Croatia

Traveling on a Whim and Without Direction


We have no certain travel strategy for the next few days

other than a very rough plan that brings us to Trieste, Italy and our flight to London on August 18th. I realize that this puts some additional and undue stress on our relationship. As desirable as it may seem, it is hard traveling on a whim and without direction. You have to be entirely open and extremely flexible and compromising to make it work. Many times during a standard 1 or 2-week vacation, one always feels obligated to stretch and see everything that a vacation destination has to offer. We have said from the beginning of this year-long adventure that we would try not to feel obligated to see everything; rather try to live as the locals do, gaining a sense of day-to-day life where they live, where they shop, where they grab their coffee.

Opatija is a lovely town but over a morning cappuccino in one of the distinctly Italian cafés on the esplanade, we decide to accelerate our plans and head to our next un-booked stop on our tour of Istria, the small coastal town of Pula. Duscha from Stara Vila has recommended Pula to us not only for its interest and history but also because this is where she was born. We check out of the Hotel Dubrava and continue down the coast, heading inland and through the breadbasket of central and southern Istria. The drive takes us through sparse corn fields and gourd patches. We see locally produced olive oil and wine being sold in small batches, the rickety roadside stalls being manned by uninterested and mopey teenage boys. We don’t see mass acreages of grape-vine or olive tree and wonder how the locals survive on this arid and dusty landscape during this hot, dry summer.

Welcome to Pula!

Pula welcomes us in the early afternoon with an intensely blue sky. The sun beats down, the occasional billowing cloud blocking its strength. Pula is known as a unique, and very well-preserved Romanesque town, one of the only such towns in Croatia and its Centar is dominated by a well-preserved Roman Amphitheatre right on its harbour. Not only was Pula the 2nd most important olive oil and wine centre of the ancient Roman empire, but it was also the most important naval base of the Austro-Hungarian empire – what a history! Again, we go to the tourist bureau and are referred to a hotel very close to the Centar and quite cheap at 60 Euros. We drive several blocks and can park right in front of the Hotel Omir, our home for an undetermined amount of time. If I thought the Hotel Dubrava was a letdown, then the Omir is twice that, although a much cheaper letdown. And the room stinks, to boot (and like a boot).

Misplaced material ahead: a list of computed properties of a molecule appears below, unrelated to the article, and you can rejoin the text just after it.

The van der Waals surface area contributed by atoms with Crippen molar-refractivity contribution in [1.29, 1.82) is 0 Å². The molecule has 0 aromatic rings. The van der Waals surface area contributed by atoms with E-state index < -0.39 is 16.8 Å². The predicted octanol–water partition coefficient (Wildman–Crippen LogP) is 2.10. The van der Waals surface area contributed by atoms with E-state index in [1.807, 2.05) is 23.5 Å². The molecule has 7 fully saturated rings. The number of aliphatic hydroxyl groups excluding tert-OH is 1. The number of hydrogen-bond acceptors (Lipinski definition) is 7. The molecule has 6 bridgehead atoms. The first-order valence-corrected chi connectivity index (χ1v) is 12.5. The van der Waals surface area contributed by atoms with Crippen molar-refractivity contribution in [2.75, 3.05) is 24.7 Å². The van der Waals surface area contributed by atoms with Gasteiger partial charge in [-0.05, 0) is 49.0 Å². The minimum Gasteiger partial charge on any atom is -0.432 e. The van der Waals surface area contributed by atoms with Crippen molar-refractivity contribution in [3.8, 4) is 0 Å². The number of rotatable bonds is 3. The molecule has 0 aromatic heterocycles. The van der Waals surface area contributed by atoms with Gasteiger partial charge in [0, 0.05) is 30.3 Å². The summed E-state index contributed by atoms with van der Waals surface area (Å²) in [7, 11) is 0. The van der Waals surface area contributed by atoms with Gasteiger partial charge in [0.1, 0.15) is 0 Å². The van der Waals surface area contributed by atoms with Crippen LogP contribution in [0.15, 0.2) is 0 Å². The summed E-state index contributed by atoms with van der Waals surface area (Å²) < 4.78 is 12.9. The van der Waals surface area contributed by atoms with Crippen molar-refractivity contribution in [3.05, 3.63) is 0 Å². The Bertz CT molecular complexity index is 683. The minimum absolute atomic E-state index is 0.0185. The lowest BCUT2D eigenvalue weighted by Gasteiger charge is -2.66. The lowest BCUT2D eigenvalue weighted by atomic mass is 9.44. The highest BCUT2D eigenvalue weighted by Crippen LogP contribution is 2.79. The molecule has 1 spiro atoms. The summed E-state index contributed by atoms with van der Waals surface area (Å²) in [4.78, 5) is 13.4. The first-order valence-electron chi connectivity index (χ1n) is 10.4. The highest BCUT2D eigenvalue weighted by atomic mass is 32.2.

Finding the Charms of Pula

We dump our bags and start to discover the town. On first viewing, the town seems dominated by an industrial harbour, but its real charms can be found in its winding and narrow streets. The central town square boasts an original temple to Augustus and has been in continuous use as the town’s main gathering place for over 2,000 years. There are several Roman sites a short walking distance, and we begin our tour with the biggest of them, the Roman Amphitheater, the 6th largest built-in the Roman Empire, and the best-preserved of any. Currently used predominately as a concert venue, the Amphitheater was host to many gladiator and wild animal games. We do a tour of the Centar, all the sites conveniently situated within a short walking distance of each other, and then proceed to the hotel for a nap and some respite from the sun.

Bloggers Life: Internet Connection!

On our way to our naps, we discover an internet café that will allow us to connect the laptop. Post-nap we take the computer and all of our homework to the café-cum-art gallery and stay until after eight o’clock updating, researching and doing email. We have decided that quaint and picturesque as Pula is, its sites and sounds have been fully experienced, and John does some research on our next location, Poreè and its hotel offerings.

We join the townspeople and the tourists on the main square and have the typical Croatian meal accompanied by some excellent busking entertainment by a fire-breathing juggler, performing just in front of the town hall. The young Italian couple eating next to us reminds of Italy: they start with pasta, then carne, with assorted vegetable dishes on the side, followed by some seafood, and then salad, wine, of course, a sweet, some fruit and then coffee. After seven months of travelling the world we are still surprisingly stuck in our North American ways: we have assorted salad (which in Croatia is shredded cabbage, some cucumber slices, tomato sections, and three pieces of lettuce) and tonight, lasagna.  The young couple eyes us conspicuously: “Such cakes!”

Ahhhhh, the Italians.

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